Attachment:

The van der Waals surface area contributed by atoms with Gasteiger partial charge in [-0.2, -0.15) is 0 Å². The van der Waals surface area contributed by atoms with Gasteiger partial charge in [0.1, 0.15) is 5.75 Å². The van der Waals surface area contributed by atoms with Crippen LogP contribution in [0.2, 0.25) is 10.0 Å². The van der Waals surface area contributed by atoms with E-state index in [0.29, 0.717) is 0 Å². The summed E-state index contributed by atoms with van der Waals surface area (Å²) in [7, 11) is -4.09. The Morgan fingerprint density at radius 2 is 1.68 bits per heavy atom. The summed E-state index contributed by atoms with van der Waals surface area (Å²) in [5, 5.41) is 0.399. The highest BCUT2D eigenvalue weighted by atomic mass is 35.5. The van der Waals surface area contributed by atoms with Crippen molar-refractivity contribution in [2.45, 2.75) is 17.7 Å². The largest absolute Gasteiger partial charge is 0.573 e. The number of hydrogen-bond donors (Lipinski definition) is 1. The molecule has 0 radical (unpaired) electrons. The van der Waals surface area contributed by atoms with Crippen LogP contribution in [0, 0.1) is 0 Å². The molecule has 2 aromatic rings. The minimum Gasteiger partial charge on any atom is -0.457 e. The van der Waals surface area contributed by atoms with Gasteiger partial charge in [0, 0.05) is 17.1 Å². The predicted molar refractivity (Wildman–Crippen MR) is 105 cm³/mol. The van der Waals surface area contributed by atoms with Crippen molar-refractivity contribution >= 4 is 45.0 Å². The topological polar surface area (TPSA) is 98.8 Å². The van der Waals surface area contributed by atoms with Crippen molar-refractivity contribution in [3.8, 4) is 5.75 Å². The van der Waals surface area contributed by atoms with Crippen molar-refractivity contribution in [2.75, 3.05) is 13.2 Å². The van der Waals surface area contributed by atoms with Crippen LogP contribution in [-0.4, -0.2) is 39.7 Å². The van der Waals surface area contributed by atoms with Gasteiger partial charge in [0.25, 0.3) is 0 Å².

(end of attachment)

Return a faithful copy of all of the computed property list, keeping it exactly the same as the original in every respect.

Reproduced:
The van der Waals surface area contributed by atoms with Gasteiger partial charge in [-0.2, -0.15) is 0 Å². The van der Waals surface area contributed by atoms with Gasteiger partial charge in [0.1, 0.15) is 5.75 Å². The van der Waals surface area contributed by atoms with Crippen LogP contribution in [0.2, 0.25) is 10.0 Å². The van der Waals surface area contributed by atoms with E-state index in [0.29, 0.717) is 0 Å². The summed E-state index contributed by atoms with van der Waals surface area (Å²) in [7, 11) is -4.09. The Morgan fingerprint density at radius 2 is 1.68 bits per heavy atom. The summed E-state index contributed by atoms with van der Waals surface area (Å²) in [5, 5.41) is 0.399. The highest BCUT2D eigenvalue weighted by atomic mass is 35.5. The van der Waals surface area contributed by atoms with Crippen molar-refractivity contribution in [2.45, 2.75) is 17.7 Å². The largest absolute Gasteiger partial charge is 0.573 e. The number of hydrogen-bond donors (Lipinski definition) is 1. The molecule has 0 radical (unpaired) electrons. The van der Waals surface area contributed by atoms with Crippen LogP contribution in [0, 0.1) is 0 Å². The molecule has 2 aromatic rings. The minimum Gasteiger partial charge on any atom is -0.457 e. The van der Waals surface area contributed by atoms with Gasteiger partial charge in [0, 0.05) is 17.1 Å². The predicted molar refractivity (Wildman–Crippen MR) is 105 cm³/mol. The van der Waals surface area contributed by atoms with Crippen molar-refractivity contribution >= 4 is 45.0 Å². The topological polar surface area (TPSA) is 98.8 Å². The van der Waals surface area contributed by atoms with Crippen molar-refractivity contribution in [3.8, 4) is 5.75 Å². The van der Waals surface area contributed by atoms with Crippen molar-refractivity contribution in [2.75, 3.05) is 13.2 Å². The van der Waals surface area contributed by atoms with Crippen LogP contribution in [-0.4, -0.2) is 39.7 Å². The van der Waals surface area contributed by atoms with Gasteiger partial charge in [0.25, 0.3) is 0 Å².